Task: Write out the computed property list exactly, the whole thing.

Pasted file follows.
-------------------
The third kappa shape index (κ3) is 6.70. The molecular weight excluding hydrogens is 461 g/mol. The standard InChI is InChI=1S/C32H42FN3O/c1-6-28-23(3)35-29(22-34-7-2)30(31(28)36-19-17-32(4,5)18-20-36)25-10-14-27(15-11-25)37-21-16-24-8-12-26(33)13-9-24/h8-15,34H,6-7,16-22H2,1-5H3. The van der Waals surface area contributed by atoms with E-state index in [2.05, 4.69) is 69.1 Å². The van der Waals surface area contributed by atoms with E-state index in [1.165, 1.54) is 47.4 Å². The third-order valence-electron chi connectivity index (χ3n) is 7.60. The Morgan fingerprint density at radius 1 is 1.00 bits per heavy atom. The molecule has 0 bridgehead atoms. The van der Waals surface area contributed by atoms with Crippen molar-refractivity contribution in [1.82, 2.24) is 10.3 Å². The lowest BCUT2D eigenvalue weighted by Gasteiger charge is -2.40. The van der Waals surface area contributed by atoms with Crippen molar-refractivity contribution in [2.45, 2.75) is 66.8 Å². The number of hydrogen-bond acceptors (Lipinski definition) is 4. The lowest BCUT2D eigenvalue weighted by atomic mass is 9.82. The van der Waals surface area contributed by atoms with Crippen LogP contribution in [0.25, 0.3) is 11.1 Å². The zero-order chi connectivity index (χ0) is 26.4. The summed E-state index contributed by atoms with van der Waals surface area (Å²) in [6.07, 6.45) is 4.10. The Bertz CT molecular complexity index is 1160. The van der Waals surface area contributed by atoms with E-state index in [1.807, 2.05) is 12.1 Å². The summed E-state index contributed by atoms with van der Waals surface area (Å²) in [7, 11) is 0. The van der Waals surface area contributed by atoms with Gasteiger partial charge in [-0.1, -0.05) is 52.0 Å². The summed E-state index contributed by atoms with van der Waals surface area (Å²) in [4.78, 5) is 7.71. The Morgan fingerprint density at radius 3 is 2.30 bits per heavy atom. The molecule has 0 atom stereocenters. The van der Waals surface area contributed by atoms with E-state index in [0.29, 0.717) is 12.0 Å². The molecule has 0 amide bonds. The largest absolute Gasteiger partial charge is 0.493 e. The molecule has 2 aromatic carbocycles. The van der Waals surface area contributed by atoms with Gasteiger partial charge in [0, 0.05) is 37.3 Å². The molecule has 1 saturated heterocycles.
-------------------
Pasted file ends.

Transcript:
The third kappa shape index (κ3) is 6.70. The molecular weight excluding hydrogens is 461 g/mol. The standard InChI is InChI=1S/C32H42FN3O/c1-6-28-23(3)35-29(22-34-7-2)30(31(28)36-19-17-32(4,5)18-20-36)25-10-14-27(15-11-25)37-21-16-24-8-12-26(33)13-9-24/h8-15,34H,6-7,16-22H2,1-5H3. The van der Waals surface area contributed by atoms with E-state index in [2.05, 4.69) is 69.1 Å². The van der Waals surface area contributed by atoms with E-state index in [1.165, 1.54) is 47.4 Å². The third-order valence-electron chi connectivity index (χ3n) is 7.60. The Morgan fingerprint density at radius 1 is 1.00 bits per heavy atom. The molecule has 0 bridgehead atoms. The van der Waals surface area contributed by atoms with Crippen molar-refractivity contribution in [1.82, 2.24) is 10.3 Å². The lowest BCUT2D eigenvalue weighted by Gasteiger charge is -2.40. The van der Waals surface area contributed by atoms with Crippen molar-refractivity contribution in [2.45, 2.75) is 66.8 Å². The number of hydrogen-bond acceptors (Lipinski definition) is 4. The lowest BCUT2D eigenvalue weighted by atomic mass is 9.82. The van der Waals surface area contributed by atoms with Crippen LogP contribution in [0.25, 0.3) is 11.1 Å². The zero-order chi connectivity index (χ0) is 26.4. The summed E-state index contributed by atoms with van der Waals surface area (Å²) in [6.07, 6.45) is 4.10. The Bertz CT molecular complexity index is 1160. The van der Waals surface area contributed by atoms with E-state index in [1.807, 2.05) is 12.1 Å². The summed E-state index contributed by atoms with van der Waals surface area (Å²) in [7, 11) is 0. The van der Waals surface area contributed by atoms with Gasteiger partial charge in [-0.1, -0.05) is 52.0 Å². The summed E-state index contributed by atoms with van der Waals surface area (Å²) in [4.78, 5) is 7.71. The Morgan fingerprint density at radius 3 is 2.30 bits per heavy atom. The molecule has 0 atom stereocenters. The van der Waals surface area contributed by atoms with E-state index in [0.29, 0.717) is 12.0 Å². The molecule has 0 amide bonds. The largest absolute Gasteiger partial charge is 0.493 e. The molecule has 2 aromatic carbocycles. The van der Waals surface area contributed by atoms with Gasteiger partial charge in [0, 0.05) is 37.3 Å². The molecule has 1 saturated heterocycles.